Turkish denialists cannot defeat Armenians in California

Governor Gavin Newsom speaking with attendees at the 2019 California Democratic Party State Convention at the George R. Moscone Convention Center in San Francisco, California (Photo: Flickr/Gage Skidmore)

Turkish denialists found out last week that they can’t defeat Armenians in California.

Contrary to extensive Turkish lobbying efforts, California Governor Gavin Newsom signed into law on Sept. 29, 2022, a bill designating April 24, Genocide Remembrance Day, as a state holiday. The bill, initiated by California Assemblymember Adrin Nazarian on February 7, 2022, was adopted unanimously by both legislative chambers at the end of August. It had earlier passed unanimously through three separate committees in each of the chambers.

Assembly Bill 1801 mandates the closing of all community colleges and public schools throughout California on April 24 of every year. State employees will be given time off with pay. The bill states: “The Legislature finds and declares that Genocide Remembrance Day would be a day for all to reflect on past and present genocides, but especially those that have felt the impact of these atrocities and groups that have found refuge in California, including, but not limited to, the Holocaust, Holodomor, and the Genocides of the Armenian, Assyrian, Greek, Cambodian, and Rwandan communities. Genocide Remembrance Day would be observed annually on April 24, also known as Armenian Genocide Remembrance Day, during the week the state of California traditionally recognizes Genocide Awareness Week.”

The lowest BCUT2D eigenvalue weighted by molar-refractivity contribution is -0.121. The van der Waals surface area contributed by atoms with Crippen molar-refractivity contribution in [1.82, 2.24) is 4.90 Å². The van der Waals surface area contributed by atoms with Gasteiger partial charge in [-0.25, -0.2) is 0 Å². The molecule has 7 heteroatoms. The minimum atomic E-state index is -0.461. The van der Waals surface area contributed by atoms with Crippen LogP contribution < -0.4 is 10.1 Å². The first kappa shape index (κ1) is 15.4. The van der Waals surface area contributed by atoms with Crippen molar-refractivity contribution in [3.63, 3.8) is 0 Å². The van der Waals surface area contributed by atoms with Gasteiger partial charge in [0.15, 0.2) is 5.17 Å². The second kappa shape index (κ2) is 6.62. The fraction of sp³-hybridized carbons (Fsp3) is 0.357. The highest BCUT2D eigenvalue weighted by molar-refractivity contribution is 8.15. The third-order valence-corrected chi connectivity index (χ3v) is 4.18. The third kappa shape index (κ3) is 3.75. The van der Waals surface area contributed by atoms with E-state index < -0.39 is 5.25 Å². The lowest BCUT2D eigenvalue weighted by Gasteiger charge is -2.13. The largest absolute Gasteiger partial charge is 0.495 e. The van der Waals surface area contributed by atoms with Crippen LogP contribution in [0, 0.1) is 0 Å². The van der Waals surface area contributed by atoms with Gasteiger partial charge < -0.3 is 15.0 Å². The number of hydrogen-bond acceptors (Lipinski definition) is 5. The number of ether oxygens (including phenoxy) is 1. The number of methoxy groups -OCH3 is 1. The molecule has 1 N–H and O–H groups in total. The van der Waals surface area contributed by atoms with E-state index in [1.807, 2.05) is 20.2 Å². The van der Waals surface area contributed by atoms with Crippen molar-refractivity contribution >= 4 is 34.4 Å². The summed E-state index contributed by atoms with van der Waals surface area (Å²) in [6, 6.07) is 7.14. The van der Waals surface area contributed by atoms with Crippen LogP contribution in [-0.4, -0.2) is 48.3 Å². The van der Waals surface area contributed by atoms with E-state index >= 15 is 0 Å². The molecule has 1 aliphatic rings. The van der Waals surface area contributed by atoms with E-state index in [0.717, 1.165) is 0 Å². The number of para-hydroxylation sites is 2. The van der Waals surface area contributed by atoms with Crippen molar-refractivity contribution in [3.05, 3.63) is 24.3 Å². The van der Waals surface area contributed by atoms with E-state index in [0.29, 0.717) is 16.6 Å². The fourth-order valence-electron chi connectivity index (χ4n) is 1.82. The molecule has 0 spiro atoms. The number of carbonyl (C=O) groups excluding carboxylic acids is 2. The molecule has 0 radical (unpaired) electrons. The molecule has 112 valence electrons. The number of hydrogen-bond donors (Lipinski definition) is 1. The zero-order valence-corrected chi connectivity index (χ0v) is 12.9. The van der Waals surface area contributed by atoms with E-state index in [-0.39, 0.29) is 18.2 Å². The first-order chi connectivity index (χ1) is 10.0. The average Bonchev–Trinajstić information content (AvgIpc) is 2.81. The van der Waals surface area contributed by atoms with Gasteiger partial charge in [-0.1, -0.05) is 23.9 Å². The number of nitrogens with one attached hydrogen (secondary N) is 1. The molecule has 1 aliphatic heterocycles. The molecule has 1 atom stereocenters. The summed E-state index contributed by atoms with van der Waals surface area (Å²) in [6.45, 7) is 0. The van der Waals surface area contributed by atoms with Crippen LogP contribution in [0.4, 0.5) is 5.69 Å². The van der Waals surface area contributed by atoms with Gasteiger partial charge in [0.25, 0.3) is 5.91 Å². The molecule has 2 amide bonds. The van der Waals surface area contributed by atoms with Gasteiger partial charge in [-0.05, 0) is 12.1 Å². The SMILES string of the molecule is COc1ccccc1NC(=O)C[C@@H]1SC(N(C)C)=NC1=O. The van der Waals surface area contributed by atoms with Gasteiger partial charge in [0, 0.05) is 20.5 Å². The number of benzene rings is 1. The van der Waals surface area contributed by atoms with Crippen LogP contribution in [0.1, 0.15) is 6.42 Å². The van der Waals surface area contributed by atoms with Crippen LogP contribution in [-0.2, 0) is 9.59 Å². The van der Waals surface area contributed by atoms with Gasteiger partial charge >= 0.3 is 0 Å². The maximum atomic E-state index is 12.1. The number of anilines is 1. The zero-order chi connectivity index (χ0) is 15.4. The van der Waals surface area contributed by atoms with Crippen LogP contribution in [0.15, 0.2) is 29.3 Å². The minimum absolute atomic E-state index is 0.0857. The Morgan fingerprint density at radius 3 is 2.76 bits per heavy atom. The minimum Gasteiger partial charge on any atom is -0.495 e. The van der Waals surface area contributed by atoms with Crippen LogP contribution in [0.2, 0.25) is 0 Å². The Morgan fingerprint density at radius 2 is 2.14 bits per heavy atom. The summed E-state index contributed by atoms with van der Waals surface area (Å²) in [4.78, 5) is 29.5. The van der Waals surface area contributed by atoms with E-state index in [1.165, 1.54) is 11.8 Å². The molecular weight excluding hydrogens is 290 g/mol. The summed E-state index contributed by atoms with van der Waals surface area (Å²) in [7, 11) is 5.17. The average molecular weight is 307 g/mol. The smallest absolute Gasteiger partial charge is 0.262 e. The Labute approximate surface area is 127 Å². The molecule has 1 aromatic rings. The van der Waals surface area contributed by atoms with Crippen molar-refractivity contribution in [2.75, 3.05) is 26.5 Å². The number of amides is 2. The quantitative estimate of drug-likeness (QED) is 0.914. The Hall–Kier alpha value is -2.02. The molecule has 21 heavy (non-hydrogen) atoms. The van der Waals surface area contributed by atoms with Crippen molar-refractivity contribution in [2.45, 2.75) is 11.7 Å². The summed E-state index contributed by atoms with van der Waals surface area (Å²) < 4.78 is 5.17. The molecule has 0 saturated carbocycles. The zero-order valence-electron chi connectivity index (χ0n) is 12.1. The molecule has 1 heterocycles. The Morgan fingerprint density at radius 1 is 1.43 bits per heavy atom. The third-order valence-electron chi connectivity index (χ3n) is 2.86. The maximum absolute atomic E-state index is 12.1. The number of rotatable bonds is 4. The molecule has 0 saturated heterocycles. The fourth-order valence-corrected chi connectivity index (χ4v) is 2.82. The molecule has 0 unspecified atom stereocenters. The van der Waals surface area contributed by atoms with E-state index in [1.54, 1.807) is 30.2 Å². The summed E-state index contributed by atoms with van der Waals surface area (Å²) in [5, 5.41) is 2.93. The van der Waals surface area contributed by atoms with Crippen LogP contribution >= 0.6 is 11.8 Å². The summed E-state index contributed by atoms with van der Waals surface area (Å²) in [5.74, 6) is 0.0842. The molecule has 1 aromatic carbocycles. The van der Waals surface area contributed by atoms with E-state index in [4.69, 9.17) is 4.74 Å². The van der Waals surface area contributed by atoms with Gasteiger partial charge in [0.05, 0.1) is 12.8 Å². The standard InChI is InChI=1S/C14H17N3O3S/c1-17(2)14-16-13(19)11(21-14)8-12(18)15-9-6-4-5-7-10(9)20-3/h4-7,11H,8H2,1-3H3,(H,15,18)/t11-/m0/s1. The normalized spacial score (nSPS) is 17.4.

The bill further states: “Public schools and educational institutions throughout this state may include exercises, funded through existing resources, remembering and honoring the many contributions that survivors of genocide have made to this country. The State Board of Education may adopt a model curriculum guide to be available for use by public schools for exercises related to Genocide Remembrance Day.”

In a belated and failed attempt, the Assembly of Turkish American Associations (ATAA), issued on Sept. 6, an action alert asking Gov. Newsom to block the bill after it was adopted unanimously by the California legislature. The Turkish action alert was also posted on websites in Turkey, urging millions of Turks around the world to send messages to Gov. Newsom. The Turkish messages contained the usual denials about the Armenian Genocide, ignoring the fact that all 50 states had acknowledged the Armenian Genocide, along with both Houses of Congress and President Joe Biden.

On the eve of Gov. Newsom’s Sept. 30 decision on the bill, the ATAA posted a second action alert urging him to veto it. Unfortunately for ATAA, the governor signed the bill on that same day. The ATAA posted a sheepish message on its Facebook page on Sept. 30 with a typing error: “Regretfully sharing the devastating Mrs. [probably meant to write ‘news’] for Turks in state of California. CA Governor Newsom signs.”

After signing the genocide bill, Gov. Newsom declared: “Genocide commemoration is more than a history lesson. It is a powerful tool to engage people across generations in the sanctity of human rights, the enormity of crimes, and how to prevent future atrocities. Establishing a state holiday that commemorates genocides both past and present provides space for groups to heal and sends a powerful signal about our California values. Importantly, California continues to lead by example, with a strong record of providing refuge to countless groups suffering through the atrocity of genocide.”